A Voice From the Past – Sammy Got Run Over
I’ve got another keepsake that I want to share with all of you. I found this last year when I was going through some of the things I collected from my parents’ home when we cleaned it out for selling. I’m not talking about the photo that I’m posting with the keepsake. The photo is part of a promise that I made on here a few weeks ago. I said that the next thing I’d post for Addie would be a photo of her smiling.
For those of you who don’t know who Addie is, she is my maternal grandfather’s mother Addie Mae Hine Bucklin. (mother of Fred Bucklin, grandmother of Betty Lou Bucklin, and great grandmother of Van Landry) In most of the photos I have of her, she has a rather severe look on her face. I thought it was time to share a photo of her smiling since the story in the post is a happy one. Yes, Sammy did get hit by a car, but he recovered quite well as you’ll hear Addie explain to you. That’s right, you’ll be hearing the story of Sammy the dog in Addie’s own voice from around 1944.
Addie’s oldest daughter Mary was married to Sylvan Phenice. He was a sound engineer and one of the things he was able to do was make recordings with a turntable using a cutting needle. And I thought it was tough when I was a youngster recording conversations secretly using a reel to reel tape recorder! Somehow he was able to record a conversation with Addie going into detail about her dog falling in the wheel track. (It must have been a dirt road with deep ruts from the wheels of the cars and trucks.)
Sylvan’s wife Mary can also be heard in the conversation. I wouldn’t want to get that one too excited. Her voice would be piercing! The other people in the recording are Roy Bucklin and his wife Effie. So find a quiet spot, click on the link to the site that has the recording, close your eyes, and let yourself be transported back to 1944 in rural southern Louisiana.
Sammy Got Run Over – as told by Addie Mae Hine Bucklin.
I thought I’d go ahead and put the transcript of the recording on here in case there was anything you weren’t able to make out. I am very thankful to aunt Loris who is the one that was able to recognize the voices in the recording. Mom had it labeled, but I didn’t know which voice belonged to which person. Thus begins the transcript:
Roy Day Bucklin: Effie’s a gardener.
Addie Mae Hine Bucklin: That was the morn… that was the morning that uh Sammy got out in the road and got run over.
Effie Hetzel Bucklin: (at the same time) Yeah, I’ve been trying but I’m afraid that uh it’s not going to amount…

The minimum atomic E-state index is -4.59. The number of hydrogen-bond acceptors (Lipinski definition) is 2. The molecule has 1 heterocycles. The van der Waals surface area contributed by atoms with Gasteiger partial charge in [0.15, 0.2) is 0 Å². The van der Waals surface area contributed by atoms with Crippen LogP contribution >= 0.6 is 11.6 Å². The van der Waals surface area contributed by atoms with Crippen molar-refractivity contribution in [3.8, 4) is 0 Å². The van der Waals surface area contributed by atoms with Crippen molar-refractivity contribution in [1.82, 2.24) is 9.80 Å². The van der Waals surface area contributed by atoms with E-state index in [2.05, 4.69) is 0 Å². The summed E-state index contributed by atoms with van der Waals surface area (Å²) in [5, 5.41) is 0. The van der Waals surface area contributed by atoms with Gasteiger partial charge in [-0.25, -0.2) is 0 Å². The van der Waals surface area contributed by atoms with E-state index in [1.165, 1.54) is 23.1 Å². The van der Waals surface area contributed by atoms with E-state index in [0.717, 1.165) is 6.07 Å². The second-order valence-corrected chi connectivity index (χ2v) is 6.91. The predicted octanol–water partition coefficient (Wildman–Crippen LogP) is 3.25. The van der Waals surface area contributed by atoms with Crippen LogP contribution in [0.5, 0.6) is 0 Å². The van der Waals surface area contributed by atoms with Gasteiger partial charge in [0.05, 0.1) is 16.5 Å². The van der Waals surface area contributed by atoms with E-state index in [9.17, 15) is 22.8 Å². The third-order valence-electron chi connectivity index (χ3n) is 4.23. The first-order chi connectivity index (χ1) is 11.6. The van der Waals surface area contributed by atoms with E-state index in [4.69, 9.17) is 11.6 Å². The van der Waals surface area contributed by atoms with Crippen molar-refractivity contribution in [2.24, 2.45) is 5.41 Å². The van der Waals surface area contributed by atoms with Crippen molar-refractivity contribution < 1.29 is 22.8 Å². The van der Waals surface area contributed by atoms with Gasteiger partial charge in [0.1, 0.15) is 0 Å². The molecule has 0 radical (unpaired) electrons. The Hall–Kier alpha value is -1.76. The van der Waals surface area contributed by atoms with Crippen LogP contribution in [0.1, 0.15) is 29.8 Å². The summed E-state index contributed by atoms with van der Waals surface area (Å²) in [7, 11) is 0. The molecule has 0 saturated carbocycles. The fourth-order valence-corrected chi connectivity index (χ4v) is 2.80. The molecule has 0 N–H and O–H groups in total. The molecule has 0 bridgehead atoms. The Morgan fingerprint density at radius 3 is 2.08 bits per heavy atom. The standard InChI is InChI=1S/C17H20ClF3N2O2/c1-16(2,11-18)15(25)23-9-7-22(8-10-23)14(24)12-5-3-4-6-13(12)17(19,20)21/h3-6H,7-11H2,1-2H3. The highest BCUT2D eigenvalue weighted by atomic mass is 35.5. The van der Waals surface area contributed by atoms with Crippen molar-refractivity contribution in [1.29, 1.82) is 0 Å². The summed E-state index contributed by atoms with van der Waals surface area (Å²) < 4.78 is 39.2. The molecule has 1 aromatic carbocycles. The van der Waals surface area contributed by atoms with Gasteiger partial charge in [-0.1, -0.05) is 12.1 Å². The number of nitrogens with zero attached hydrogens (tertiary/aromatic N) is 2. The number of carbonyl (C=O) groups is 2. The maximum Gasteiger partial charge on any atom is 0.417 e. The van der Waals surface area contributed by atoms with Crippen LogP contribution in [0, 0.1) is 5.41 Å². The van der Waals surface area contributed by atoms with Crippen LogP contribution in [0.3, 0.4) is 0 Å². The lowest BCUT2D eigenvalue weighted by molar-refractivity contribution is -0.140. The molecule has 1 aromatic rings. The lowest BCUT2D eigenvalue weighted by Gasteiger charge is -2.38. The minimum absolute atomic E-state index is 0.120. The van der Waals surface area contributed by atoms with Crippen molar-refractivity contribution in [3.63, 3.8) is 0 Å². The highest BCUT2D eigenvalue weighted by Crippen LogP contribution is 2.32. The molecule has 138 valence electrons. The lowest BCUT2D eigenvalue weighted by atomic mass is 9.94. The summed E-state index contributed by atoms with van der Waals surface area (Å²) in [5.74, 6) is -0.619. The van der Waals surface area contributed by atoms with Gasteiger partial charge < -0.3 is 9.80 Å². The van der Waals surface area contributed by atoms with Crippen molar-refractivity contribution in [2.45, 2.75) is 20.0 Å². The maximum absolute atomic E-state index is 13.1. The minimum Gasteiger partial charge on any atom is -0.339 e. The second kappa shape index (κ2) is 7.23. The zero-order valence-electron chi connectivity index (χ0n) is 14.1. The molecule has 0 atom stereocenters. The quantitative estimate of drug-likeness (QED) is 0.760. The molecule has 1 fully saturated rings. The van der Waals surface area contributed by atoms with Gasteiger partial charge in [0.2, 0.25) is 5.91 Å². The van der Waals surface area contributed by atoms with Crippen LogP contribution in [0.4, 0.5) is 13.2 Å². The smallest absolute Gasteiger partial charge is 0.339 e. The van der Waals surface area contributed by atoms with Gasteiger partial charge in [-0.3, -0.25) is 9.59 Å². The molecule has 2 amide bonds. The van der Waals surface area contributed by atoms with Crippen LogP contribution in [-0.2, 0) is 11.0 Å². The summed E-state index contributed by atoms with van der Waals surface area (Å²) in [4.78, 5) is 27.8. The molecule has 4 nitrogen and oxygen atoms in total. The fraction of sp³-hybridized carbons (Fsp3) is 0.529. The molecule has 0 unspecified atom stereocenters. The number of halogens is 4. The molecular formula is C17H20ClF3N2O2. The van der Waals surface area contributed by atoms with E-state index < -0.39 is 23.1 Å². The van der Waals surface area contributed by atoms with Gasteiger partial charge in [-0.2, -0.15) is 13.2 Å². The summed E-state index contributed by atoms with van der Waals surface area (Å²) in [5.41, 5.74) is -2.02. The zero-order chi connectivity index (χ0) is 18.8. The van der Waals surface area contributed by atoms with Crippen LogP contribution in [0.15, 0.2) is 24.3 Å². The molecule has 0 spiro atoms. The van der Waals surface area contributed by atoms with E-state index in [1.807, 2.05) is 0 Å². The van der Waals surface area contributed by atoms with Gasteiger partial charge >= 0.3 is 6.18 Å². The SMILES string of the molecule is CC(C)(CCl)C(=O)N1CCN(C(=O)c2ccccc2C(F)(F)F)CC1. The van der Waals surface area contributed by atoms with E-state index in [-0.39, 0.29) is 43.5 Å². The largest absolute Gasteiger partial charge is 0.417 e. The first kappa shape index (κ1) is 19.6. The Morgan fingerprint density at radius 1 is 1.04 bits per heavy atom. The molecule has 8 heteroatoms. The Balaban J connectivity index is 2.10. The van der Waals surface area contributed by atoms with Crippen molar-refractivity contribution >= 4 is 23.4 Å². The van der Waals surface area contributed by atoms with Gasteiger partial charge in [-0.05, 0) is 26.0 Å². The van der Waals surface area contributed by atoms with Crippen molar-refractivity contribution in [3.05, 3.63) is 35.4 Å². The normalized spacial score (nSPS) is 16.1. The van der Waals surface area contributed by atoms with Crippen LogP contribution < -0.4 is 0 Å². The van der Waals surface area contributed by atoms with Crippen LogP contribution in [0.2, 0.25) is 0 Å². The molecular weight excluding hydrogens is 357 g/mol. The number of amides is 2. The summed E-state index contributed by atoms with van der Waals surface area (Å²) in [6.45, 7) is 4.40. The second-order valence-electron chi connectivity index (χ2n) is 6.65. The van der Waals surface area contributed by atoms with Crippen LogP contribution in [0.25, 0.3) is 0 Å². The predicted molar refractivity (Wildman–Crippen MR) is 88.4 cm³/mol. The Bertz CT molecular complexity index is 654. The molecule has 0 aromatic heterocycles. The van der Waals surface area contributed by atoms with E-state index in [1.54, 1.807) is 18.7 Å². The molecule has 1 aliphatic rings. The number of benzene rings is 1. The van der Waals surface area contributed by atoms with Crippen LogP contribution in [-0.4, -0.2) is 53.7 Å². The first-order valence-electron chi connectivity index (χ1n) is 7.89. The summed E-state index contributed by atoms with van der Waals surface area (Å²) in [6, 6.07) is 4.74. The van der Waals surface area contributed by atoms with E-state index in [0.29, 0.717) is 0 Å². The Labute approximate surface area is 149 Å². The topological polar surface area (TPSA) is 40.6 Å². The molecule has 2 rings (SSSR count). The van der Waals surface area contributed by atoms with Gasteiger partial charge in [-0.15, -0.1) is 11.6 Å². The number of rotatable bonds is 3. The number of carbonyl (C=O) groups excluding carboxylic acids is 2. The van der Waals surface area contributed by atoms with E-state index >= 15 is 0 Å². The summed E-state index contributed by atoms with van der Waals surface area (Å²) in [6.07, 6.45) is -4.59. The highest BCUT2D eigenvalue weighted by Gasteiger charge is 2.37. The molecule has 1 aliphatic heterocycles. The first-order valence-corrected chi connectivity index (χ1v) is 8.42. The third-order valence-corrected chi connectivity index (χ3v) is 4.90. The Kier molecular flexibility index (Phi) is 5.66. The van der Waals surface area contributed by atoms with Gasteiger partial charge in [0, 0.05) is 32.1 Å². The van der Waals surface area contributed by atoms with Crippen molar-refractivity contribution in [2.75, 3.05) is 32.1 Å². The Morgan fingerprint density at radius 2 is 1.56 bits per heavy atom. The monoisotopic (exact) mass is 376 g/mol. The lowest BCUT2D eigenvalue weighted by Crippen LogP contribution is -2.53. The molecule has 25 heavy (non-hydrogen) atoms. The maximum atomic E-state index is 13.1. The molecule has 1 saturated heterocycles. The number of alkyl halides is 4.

Roy: Did Mr. Compton die?
Mary Bucklin Phenice: Who’s Sammy?
Addie: Our little dog.
Mary: Your little dog?
Addie: He followed me to mailbox and just as I got out there, there’s a, a pickup went by and he run out to bark and he got too close and it run over him. And uh, I don’t know if it knew it hit him or not; it didn’t stop, it just went on and there Sammy was layin’ right in the wheel-track, you know, just all drawed up. And he commenced makin’ the funniest noise. Now I was afraid to go and pick him up. And uh, I stood there and looked around and I thought I heard Roy out in the shop and I said, uh. Went and called him and I said, “Come here!” and he come, looked at him, and he said, “Oh, I’m afraid he’s done for.” And we just stood there and watched him. We’d speak to him and he wouldn’t let on like he heard us.
After a while, why I guess he was kinda commencin’ to get over it, and he’d raise up and look, you know, but he, you could tell that he didn’t know what he was lookin’ at. So I looked down the road and I saw a car comin’ and I said, “Well, Roy, let’s get him outta the road. There comes a car.” So he picked him up and really just puttin’ him out of the track. Well he just took him on in to the yard. He laid there. We’d talk to him. Still he didn’t know what we’s sayin’. I guess we musta stayed there fifteen minutes just lookin’ at him, you know. And we couldn’t see any place was hurt, only just the blood dropped out of one eye – just two or three drops. Then uh..(cough)…so like, like uh, when we got ready to go to the house, like we said, “Come on, Sammy! Let’s go!” and he got up and followed us to the house!
Mary: He’s alright?!
Addie: And he laid around all day that day, though, Roy was workin’ out with the cattle and he didn’t pay any mind. He just laid around. After that, well he seemed to be alright.
Mary: Shocked him, I guess.
Addie: Broke… broke the collar off of his neck. He had… he had a leather collar on.
Roy (interrupting): Must, he, must, car musta hit him on the neck. That collar was layin’ where the car had hit him.
Mary: It shocked him.
Addie: It’s a shock, I guess. Long, oh for several days he, he wouldn’t bark at cars. He’s got over it now. He runs out. This next time he’d catch it harder and it’d be the last of him.